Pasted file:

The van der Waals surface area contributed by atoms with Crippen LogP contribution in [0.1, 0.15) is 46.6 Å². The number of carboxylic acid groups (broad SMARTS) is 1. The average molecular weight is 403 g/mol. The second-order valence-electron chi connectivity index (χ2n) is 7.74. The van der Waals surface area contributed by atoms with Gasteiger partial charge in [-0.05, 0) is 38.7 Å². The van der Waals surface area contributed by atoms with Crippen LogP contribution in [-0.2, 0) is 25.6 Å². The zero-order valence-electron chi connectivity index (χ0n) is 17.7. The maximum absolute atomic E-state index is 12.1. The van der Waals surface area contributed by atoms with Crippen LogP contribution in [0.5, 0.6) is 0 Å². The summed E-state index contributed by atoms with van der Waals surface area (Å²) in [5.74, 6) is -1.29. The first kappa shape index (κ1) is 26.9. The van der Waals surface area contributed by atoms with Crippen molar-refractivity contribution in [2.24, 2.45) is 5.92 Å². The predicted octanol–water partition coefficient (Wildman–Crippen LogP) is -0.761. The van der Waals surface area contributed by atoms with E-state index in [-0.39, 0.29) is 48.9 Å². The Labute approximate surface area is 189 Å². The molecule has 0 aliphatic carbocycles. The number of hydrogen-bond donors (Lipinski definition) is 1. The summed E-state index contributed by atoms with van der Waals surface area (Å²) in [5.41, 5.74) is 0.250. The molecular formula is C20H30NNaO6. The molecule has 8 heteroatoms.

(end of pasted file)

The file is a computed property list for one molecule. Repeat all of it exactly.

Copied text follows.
The van der Waals surface area contributed by atoms with Crippen LogP contribution in [0.1, 0.15) is 46.6 Å². The number of carboxylic acid groups (broad SMARTS) is 1. The average molecular weight is 403 g/mol. The second-order valence-electron chi connectivity index (χ2n) is 7.74. The van der Waals surface area contributed by atoms with Gasteiger partial charge in [-0.05, 0) is 38.7 Å². The van der Waals surface area contributed by atoms with Crippen LogP contribution in [-0.2, 0) is 25.6 Å². The zero-order valence-electron chi connectivity index (χ0n) is 17.7. The maximum absolute atomic E-state index is 12.1. The van der Waals surface area contributed by atoms with Crippen LogP contribution in [0.5, 0.6) is 0 Å². The summed E-state index contributed by atoms with van der Waals surface area (Å²) in [5.74, 6) is -1.29. The first kappa shape index (κ1) is 26.9. The van der Waals surface area contributed by atoms with Crippen molar-refractivity contribution in [2.24, 2.45) is 5.92 Å². The predicted octanol–water partition coefficient (Wildman–Crippen LogP) is -0.761. The van der Waals surface area contributed by atoms with E-state index in [-0.39, 0.29) is 48.9 Å². The Labute approximate surface area is 189 Å². The molecule has 0 aliphatic carbocycles. The number of hydrogen-bond donors (Lipinski definition) is 1. The summed E-state index contributed by atoms with van der Waals surface area (Å²) in [5.41, 5.74) is 0.250. The molecular formula is C20H30NNaO6. The molecule has 8 heteroatoms.